Given the vast nature of the Internet, it can sometimes be difficult to gauge the quality, applicability, or ‘user-friendliness’ of Internet resources. To help instructors with this problem, there are multiple legitimate educational organizations that have sites for teachers, videos of instruction, and student- and teacher-based content. For example, in this article, we present multiple cases regarding the use of the National Science Teachers Association (NSTA) Learning Center (LC) as a website in which teacher candidates can learn more about science content, find pedagogical tools that match the content, and begin to see the NSTA LC as a learning community. While this article is not an endorsement of the NSTA Learning Center, we are using the Learning Center as an example of how this site can support teacher candidates in developing the dispositions to become lifelong learners in the science education community.

Context

In science methods courses, instructors try to bring together pedagogy that is appropriate to the science content at the level in which the teacher candidates will teach. The problem with developing one course that fits all students is that science methods courses are often geared toward the developmental level of the future K-12 students. Research evidence suggests that if elementary teachers feel unprepared or negative towards science then they are less likely to teach science to their students (Ramey‐Gassert, Shroyer, & Staver, 1996). The disposition to teach science content using appropriate pedagogy is needed. At the elementary level – which can span pre-kindergarten to eighth grade in some states – most methods courses are focused on broader PCK because it is nearly impossible for the teacher candidates to know the science content across all four science disciplines. However, while elementary standards at each grade level require more integration of concepts and less depth of science-specific knowledge, to choose the appropriate pedagogy to teach content well, one must first know the content itself well. Unfortunately, most elementary teacher candidates only take 2-3 science courses as part of their general education requirements that do not prepare them to teach the breadth nor the depth of science concepts in the standards.

Many middle level certificates overlap grade spans with elementary and secondary, so there exists the potential to have a pedagogically strong teacher needing to teach depth in a science or multiple science areas. For example, in South Carolina elementary certification includes grades 2-6 and middle school includes grades 5-8. On the other extreme, a science discipline teacher may be called upon to teach other courses at the middle school. Middle schools across the country may require science teachers to be proficient in all areas of science (e.g., biology, physics, geology, Earth science, astronomy, and chemistry) since the state or national standards are more integrated or each grade level requires multiple science areas. For example, many states have a general middle grades certificate for science, but Oregon has middle level certificates in each of the science disciplines. How can a middle grades teacher be proficient in all disciplines of science? Just taking the introductory courses in each of the four major disciplines would equate to 32 hours of science (lecture and lab for all courses); and, of course, none of these courses would likely teach how to teach these content areas. In addition, even if they successfully completed these courses, odds are the courses do not cover the basic science content they will teach.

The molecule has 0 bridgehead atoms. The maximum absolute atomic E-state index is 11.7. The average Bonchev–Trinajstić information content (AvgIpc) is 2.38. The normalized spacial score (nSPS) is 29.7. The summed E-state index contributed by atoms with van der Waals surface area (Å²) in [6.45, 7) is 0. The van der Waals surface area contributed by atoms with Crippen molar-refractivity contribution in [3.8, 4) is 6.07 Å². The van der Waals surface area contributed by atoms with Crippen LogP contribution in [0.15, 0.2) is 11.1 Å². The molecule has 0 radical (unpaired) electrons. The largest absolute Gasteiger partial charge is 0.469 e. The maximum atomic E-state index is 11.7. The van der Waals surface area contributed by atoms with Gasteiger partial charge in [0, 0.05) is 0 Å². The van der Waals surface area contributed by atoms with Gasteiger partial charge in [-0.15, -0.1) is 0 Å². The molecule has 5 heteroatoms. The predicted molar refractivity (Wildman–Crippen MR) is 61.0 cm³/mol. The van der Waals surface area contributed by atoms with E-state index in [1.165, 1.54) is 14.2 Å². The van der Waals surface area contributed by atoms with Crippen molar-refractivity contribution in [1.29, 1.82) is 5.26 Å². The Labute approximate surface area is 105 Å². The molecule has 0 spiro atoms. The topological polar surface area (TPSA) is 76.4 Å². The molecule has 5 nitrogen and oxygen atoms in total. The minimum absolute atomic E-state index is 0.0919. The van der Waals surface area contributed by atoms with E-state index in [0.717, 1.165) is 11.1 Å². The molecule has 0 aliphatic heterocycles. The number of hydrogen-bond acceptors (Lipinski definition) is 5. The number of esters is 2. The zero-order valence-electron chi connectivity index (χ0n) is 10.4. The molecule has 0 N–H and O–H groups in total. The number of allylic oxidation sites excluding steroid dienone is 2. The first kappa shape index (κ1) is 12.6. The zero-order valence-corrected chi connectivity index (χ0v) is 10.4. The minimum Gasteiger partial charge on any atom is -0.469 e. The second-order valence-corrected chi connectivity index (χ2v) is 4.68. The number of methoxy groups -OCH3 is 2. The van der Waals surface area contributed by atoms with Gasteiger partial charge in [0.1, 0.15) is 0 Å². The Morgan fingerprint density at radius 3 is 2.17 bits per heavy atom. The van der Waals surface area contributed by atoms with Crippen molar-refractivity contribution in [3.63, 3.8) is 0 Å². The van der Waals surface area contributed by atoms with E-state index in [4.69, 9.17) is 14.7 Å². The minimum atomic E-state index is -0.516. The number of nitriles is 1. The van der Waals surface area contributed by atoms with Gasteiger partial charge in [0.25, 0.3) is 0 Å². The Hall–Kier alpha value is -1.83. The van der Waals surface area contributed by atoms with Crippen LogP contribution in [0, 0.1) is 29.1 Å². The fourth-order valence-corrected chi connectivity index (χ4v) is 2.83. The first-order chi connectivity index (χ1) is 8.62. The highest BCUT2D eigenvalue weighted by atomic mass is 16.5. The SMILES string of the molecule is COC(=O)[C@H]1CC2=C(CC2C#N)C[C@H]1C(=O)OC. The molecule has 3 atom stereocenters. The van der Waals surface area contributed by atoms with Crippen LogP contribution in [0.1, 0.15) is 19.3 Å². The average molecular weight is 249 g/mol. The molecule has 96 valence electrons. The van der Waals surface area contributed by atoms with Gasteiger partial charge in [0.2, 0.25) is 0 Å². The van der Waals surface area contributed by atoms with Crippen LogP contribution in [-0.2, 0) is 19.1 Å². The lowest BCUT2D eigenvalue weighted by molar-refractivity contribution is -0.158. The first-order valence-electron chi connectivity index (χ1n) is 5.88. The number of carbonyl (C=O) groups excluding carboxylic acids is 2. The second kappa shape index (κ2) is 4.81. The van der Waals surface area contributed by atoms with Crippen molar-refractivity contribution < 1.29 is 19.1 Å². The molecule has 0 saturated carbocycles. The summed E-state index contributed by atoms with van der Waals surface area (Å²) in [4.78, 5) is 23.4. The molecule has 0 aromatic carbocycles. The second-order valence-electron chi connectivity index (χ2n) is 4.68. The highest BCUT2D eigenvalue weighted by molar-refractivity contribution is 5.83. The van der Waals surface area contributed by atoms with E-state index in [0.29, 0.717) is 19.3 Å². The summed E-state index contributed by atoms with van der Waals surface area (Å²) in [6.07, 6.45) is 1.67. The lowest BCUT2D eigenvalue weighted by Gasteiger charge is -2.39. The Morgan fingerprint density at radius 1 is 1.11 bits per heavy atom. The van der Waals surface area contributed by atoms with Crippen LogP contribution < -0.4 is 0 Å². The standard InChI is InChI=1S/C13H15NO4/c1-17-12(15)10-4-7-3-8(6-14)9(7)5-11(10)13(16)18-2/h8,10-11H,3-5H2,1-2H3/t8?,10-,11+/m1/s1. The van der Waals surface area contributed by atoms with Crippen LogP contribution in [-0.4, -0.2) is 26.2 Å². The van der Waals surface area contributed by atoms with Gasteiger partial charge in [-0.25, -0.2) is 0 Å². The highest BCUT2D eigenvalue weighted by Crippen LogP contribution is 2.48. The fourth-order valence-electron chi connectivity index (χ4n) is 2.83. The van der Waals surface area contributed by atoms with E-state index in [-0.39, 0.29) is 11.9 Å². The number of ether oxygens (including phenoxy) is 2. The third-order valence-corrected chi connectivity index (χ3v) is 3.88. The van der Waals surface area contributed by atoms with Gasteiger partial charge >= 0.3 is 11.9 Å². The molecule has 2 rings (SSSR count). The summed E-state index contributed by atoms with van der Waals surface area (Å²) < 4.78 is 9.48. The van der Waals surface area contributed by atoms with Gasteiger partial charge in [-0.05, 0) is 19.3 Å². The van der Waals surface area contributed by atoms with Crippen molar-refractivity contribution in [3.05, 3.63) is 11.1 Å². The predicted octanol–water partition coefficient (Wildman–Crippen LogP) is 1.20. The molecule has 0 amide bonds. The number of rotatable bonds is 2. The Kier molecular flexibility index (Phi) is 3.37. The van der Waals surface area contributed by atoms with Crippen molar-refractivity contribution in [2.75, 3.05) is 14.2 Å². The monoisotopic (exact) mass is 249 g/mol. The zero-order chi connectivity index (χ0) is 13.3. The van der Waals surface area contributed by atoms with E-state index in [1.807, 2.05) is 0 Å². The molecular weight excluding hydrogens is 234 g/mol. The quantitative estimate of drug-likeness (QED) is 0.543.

The NSTA Learning Center is an online resource that can be utilized for preservice and inservice teaching and learning by providing a professional learning community in which teachers learn from one another by sharing content knowledge, lesson plans, and strategies. The NSTA Learning Center is an online repository of articles, book chapters, webinars, and short courses aimed at improving the content and pedagogical knowledge of preservice and inservice teachers, connecting teachers through online chats, and delivering depth and breadth of science content for primary, middle, and secondary teachers. The science content, interactive learning modules, and articles are peer reviewed and vetted by content and pedagogical experts. The implementation of this type of content has been described as blended learning by Byers and Mendez (2016). Blended learning involves using online resources with “on-site efforts” to teach students. The case studies in this article show how blended learning, inquiry, project-based learning, and independent learning can be supported to provide science content knowledge, pedagogical knowledge and PCK to teacher candidates. While elementary and middle school science methods courses cannot provide all the science content and pedagogical strategies they will teach and use, these science methods courses can provide an opportunity to demonstrate and model effective lifelong learning skills.

Early Childhood Teacher Candidates

Case 1

One university offers certification through an early childhood (K-3) Masters of Education (MEd) program. The science methods course is designed to support teacher candidates learning of 1) pedagogical content knowledge, 2) science content knowledge; and 3) connect them to a community of elementary teaching practitioners to support their life-long learning of the teaching of elementary science. The learning experiences provided them with an understanding of science teaching and learning from the perspective of both learner and teacher. Though this is not a science content course, the class does utilize model lessons that exemplify science standards elementary teachers are expected to teach as outlined in national science standards such as the Next Generation Science Standards (NGSS Lead States, 2013).